• A mom snuggles with her baby. Hear Her Texas: Hear her concerns.

What's New


Infant and Toddler Formula Shortage (Escasez de fórmula para bebés): 

The Texas Department of State Health Services (DSHS) is working closely with local, state, and federal partners to monitor the current infant and toddler formula shortage. 

Do not use recalled powdered infant and toddler formula products. For more information on recalled formulas and to find out whether you have any of those products, visit Powdered Infant Formula Recall: What to Know | FDA.

The Texas WIC program has added additional formula options for program participants. To learn more, please visit their website at Special WIC Food Updates | Texas WIC. Additional details for health care providers can be found here: Health Partners | Texas WIC.

Find more information about the infant formula shortage and answers to many frequently asked questions at the following websites:

Here are some additional tips on how to manage the infant formula shortage safely:

  • Never dilute formula: Read and follow the instructions on the infant formula container. Use the amount of water listed on the instructions. Diluting infant formula with extra water or other liquids can be dangerous and even life-threatening for babies, leading to serious nutritional deficits and health issues.
  • Avoid homemade formula: Homemade formulas often lack or have inadequate amounts of critical nutrients and may lead to hospitalization
  • Use of substitute commercially produced infant formulas is OK: For most babies, if their regular brand of infant formula is not currently available, it is OK to substitute with a similar commercially produced version. If you have questions about which formula is acceptable, or are still having difficulty finding infant formula, contact your baby’s doctor or WIC clinic.
  • Talk to your doctor: Consult your pediatrician if your child requires a specialized formula and you need a recommendation for a comparable formula to use. Providers can submit an urgent request for specialized formula to Abbott Nutrition, a primary formula manufacturer.  

Learn more about infant and toddler nutrition:

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DSHS Leads Efforts to Reduce Health Disparities Through Preconception Peer Education

peer_eduInfant mortality is an issue that highlights the health disparities in our state. The Life Course Perspective, which is the guiding theory behind this initiative, posits that in order to overcome infant mortality, the protective factors affecting a woman’s reproductive life must be enhanced and the risk factors decreased. DSHS is taking a step towards enhancing those protective factors by focusing on college students at Historically Black Colleges and Universities (HBCUs) in Texas.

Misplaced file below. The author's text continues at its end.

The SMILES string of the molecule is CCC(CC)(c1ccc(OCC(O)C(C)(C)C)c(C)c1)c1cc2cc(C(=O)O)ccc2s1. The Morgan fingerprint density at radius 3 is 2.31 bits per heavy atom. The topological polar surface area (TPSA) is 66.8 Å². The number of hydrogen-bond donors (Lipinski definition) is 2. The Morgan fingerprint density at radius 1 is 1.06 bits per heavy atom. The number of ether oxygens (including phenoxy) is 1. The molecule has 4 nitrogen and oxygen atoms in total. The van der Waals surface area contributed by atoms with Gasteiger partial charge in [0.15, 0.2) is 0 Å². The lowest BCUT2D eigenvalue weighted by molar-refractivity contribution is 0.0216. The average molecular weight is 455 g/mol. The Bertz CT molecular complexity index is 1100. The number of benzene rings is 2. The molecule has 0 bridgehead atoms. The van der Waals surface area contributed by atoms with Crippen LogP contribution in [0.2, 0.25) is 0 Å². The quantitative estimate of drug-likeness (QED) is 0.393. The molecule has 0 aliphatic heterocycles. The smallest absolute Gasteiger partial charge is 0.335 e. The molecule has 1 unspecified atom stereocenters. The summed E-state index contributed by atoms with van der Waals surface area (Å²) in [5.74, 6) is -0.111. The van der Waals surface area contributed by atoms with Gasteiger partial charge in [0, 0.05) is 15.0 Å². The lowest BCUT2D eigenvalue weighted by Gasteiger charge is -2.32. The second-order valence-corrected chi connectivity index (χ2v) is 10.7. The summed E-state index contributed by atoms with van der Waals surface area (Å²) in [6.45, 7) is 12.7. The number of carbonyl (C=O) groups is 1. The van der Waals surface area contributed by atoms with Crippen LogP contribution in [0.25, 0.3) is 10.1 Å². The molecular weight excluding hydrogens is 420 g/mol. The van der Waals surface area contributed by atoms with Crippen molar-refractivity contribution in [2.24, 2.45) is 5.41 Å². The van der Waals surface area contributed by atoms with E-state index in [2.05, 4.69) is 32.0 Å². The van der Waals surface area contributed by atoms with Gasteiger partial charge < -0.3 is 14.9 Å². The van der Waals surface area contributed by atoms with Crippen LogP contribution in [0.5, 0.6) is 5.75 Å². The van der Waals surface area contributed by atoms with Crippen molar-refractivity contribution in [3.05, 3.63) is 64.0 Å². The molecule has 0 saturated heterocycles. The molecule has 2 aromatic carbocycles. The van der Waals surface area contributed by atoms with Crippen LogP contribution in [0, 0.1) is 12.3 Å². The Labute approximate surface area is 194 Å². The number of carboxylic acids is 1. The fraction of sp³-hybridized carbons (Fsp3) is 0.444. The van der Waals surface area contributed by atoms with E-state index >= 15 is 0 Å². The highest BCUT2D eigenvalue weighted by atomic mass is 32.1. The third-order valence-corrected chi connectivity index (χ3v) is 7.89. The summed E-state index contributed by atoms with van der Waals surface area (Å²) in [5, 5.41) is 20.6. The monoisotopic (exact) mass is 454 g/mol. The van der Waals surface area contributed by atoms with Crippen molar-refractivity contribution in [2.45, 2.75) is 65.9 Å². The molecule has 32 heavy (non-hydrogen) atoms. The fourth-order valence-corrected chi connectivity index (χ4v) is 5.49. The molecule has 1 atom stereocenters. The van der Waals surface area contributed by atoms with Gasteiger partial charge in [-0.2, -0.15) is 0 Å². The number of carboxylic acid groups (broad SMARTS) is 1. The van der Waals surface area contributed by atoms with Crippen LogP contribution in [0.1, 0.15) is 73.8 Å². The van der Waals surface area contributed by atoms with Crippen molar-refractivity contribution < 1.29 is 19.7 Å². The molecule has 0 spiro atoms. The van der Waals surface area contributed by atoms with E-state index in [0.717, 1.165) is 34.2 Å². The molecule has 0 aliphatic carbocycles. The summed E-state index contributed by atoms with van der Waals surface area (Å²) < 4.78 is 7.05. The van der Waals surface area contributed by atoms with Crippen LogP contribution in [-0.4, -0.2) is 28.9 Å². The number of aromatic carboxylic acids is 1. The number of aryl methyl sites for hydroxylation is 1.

DSHS has implemented the Office of Minority Health’s Preconception Peer Educator (PPE) program, a national program that has shown evidence of improving health outcomes for its participants. The two-day training is led by a planning committee comprising membership from DSHS, March of Dimes, Department of Family and Protective Services, the Alliance for African American Health in Central Texas and HHSC’s Center for the Elimination of Disproportionality and Disparities. Students are trained to lead activities and trainings among their peers and in communities surrounding their campuses on preconception health, the importance of fathers, health disparities and reproductive life planning.

The first training took place September 21-22, 2012 at Prairie View A&M University and graduated 79 participants. Three of these students were involved in the planning and implementation of a second training at Wiley College in Marshall April 12-13, 2013 with 49 registered participants. DSHS is planning additional trainings for the 2013-2014 school year. If you are interested in participating in this program, please contact Aisling McGuckin at titleV@dshs.state.tx.us.




Texas Babies Deserve a Healthy Beginning

Texas Health Steps Online Provider Education announces a newly released training module, Reducing Non-Medically Necessary Deliveries Before 39 Weeks. The goal of this module is to educate texasbabieshealth-care providers and others who care for women of childbearing age about the new Texas Medicaid reimbursement criteria for delivery of infants at less than 39 weeks of gestation.

The module is designed to educate providers about collaborating with hospitals to create procedures to reduce pre-39 week non-medically indicated deliveries. It will increase provider comprehension of why the new Medicaid reimbursement criteria were implemented. It also guides providers to develop processes to determine and document the medical necessity of deliveries at less than 39 weeks. Providers will be able to recognize the clinical implications of non-medically necessary delivery by induction or cesarean at less than 39 weeks of gestation and more effectively educate their patients.

To view this new course and more than 40 more courses online, visit www.txhealthsteps.com. Courses are available online 24/7. All Online Provider Education courses are accredited for Continuing Medical Education (CME) and Continuing Nursing Education (CNE).

All courses accredited by the Texas Medical Association, American Nurses Credentialing Center, National Commission for Health Education Credentialing, and the Texas State Board of Social Worker Examiner. Select courses are accredited by the Accreditation Council of Pharmacy Education, UTHSCSA Dental School Office of Continuing Dental Education, Texas Dietetic Association, Texas Academy of Audiology, and International Board of Lactation Consultant Examiners. Continuing Education for multiple disciplines will be provided for these events.


 


 

Last updated May 20, 2022